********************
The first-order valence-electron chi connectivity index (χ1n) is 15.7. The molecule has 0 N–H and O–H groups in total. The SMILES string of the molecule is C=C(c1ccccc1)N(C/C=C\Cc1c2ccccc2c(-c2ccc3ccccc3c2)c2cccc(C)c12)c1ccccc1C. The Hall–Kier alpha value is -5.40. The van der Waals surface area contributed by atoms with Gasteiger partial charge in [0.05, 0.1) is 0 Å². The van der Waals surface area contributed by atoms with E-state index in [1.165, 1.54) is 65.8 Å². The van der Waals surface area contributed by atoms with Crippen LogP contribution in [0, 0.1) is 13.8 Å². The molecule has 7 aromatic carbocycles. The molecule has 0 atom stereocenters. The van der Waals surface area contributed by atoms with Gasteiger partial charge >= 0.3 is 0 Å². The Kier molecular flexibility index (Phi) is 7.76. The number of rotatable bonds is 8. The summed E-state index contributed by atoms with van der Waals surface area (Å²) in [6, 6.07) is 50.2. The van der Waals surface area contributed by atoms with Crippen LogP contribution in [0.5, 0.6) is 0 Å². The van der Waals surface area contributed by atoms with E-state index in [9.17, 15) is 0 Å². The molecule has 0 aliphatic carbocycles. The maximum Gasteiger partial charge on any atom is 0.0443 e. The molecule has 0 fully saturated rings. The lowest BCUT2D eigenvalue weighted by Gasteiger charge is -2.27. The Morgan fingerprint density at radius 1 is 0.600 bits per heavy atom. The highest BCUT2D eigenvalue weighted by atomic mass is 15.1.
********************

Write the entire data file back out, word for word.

The first-order valence-electron chi connectivity index (χ1n) is 15.7. The molecule has 0 N–H and O–H groups in total. The SMILES string of the molecule is C=C(c1ccccc1)N(C/C=C\Cc1c2ccccc2c(-c2ccc3ccccc3c2)c2cccc(C)c12)c1ccccc1C. The Hall–Kier alpha value is -5.40. The van der Waals surface area contributed by atoms with Gasteiger partial charge in [0.05, 0.1) is 0 Å². The van der Waals surface area contributed by atoms with E-state index in [1.165, 1.54) is 65.8 Å². The van der Waals surface area contributed by atoms with Crippen LogP contribution in [0, 0.1) is 13.8 Å². The molecule has 7 aromatic carbocycles. The molecule has 0 atom stereocenters. The van der Waals surface area contributed by atoms with Gasteiger partial charge >= 0.3 is 0 Å². The Kier molecular flexibility index (Phi) is 7.76. The number of rotatable bonds is 8. The summed E-state index contributed by atoms with van der Waals surface area (Å²) in [6, 6.07) is 50.2. The van der Waals surface area contributed by atoms with Crippen LogP contribution in [0.5, 0.6) is 0 Å². The van der Waals surface area contributed by atoms with E-state index in [9.17, 15) is 0 Å². The molecule has 0 aliphatic carbocycles. The maximum Gasteiger partial charge on any atom is 0.0443 e. The molecule has 0 fully saturated rings. The lowest BCUT2D eigenvalue weighted by Gasteiger charge is -2.27. The Morgan fingerprint density at radius 1 is 0.600 bits per heavy atom. The highest BCUT2D eigenvalue weighted by atomic mass is 15.1.